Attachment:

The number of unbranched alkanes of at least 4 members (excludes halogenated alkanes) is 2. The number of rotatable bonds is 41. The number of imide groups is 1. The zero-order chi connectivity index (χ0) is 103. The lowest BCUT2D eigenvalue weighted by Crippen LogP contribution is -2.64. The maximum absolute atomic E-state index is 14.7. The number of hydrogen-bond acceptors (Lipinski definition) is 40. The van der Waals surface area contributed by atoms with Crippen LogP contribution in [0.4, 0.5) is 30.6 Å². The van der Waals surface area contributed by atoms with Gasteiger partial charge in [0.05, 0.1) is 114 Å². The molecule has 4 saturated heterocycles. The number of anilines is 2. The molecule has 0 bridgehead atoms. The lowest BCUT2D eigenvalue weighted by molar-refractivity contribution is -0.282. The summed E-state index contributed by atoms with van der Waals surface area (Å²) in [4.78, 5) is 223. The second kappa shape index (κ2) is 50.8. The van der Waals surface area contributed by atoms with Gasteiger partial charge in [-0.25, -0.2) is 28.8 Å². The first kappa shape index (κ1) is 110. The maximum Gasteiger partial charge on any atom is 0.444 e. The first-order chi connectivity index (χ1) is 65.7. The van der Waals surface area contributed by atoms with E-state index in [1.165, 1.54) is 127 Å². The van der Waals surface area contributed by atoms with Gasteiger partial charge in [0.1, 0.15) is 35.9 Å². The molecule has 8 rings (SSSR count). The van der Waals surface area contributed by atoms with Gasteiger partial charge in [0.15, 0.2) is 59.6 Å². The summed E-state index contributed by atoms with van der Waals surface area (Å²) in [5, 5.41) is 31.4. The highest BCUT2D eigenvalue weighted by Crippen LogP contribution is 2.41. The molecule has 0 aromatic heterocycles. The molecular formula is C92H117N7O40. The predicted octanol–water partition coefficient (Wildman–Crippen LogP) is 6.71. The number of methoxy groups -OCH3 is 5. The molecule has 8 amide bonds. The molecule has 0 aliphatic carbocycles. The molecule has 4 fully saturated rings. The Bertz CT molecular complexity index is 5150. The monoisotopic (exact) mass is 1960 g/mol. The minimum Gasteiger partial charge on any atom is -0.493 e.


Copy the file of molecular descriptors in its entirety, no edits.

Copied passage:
The number of unbranched alkanes of at least 4 members (excludes halogenated alkanes) is 2. The number of rotatable bonds is 41. The number of imide groups is 1. The zero-order chi connectivity index (χ0) is 103. The lowest BCUT2D eigenvalue weighted by Crippen LogP contribution is -2.64. The maximum absolute atomic E-state index is 14.7. The number of hydrogen-bond acceptors (Lipinski definition) is 40. The van der Waals surface area contributed by atoms with Crippen LogP contribution in [0.4, 0.5) is 30.6 Å². The van der Waals surface area contributed by atoms with Gasteiger partial charge in [0.05, 0.1) is 114 Å². The molecule has 4 saturated heterocycles. The number of anilines is 2. The molecule has 0 bridgehead atoms. The lowest BCUT2D eigenvalue weighted by molar-refractivity contribution is -0.282. The summed E-state index contributed by atoms with van der Waals surface area (Å²) in [4.78, 5) is 223. The second kappa shape index (κ2) is 50.8. The van der Waals surface area contributed by atoms with Gasteiger partial charge in [-0.25, -0.2) is 28.8 Å². The first kappa shape index (κ1) is 110. The maximum Gasteiger partial charge on any atom is 0.444 e. The first-order chi connectivity index (χ1) is 65.7. The van der Waals surface area contributed by atoms with E-state index in [1.165, 1.54) is 127 Å². The van der Waals surface area contributed by atoms with Gasteiger partial charge in [0.1, 0.15) is 35.9 Å². The molecule has 8 rings (SSSR count). The van der Waals surface area contributed by atoms with Gasteiger partial charge in [0.15, 0.2) is 59.6 Å². The summed E-state index contributed by atoms with van der Waals surface area (Å²) in [5, 5.41) is 31.4. The highest BCUT2D eigenvalue weighted by Crippen LogP contribution is 2.41. The molecule has 0 aromatic heterocycles. The molecular formula is C92H117N7O40. The predicted octanol–water partition coefficient (Wildman–Crippen LogP) is 6.71. The number of methoxy groups -OCH3 is 5. The molecule has 8 amide bonds. The molecule has 0 aliphatic carbocycles. The molecule has 4 fully saturated rings. The Bertz CT molecular complexity index is 5150. The monoisotopic (exact) mass is 1960 g/mol. The minimum Gasteiger partial charge on any atom is -0.493 e.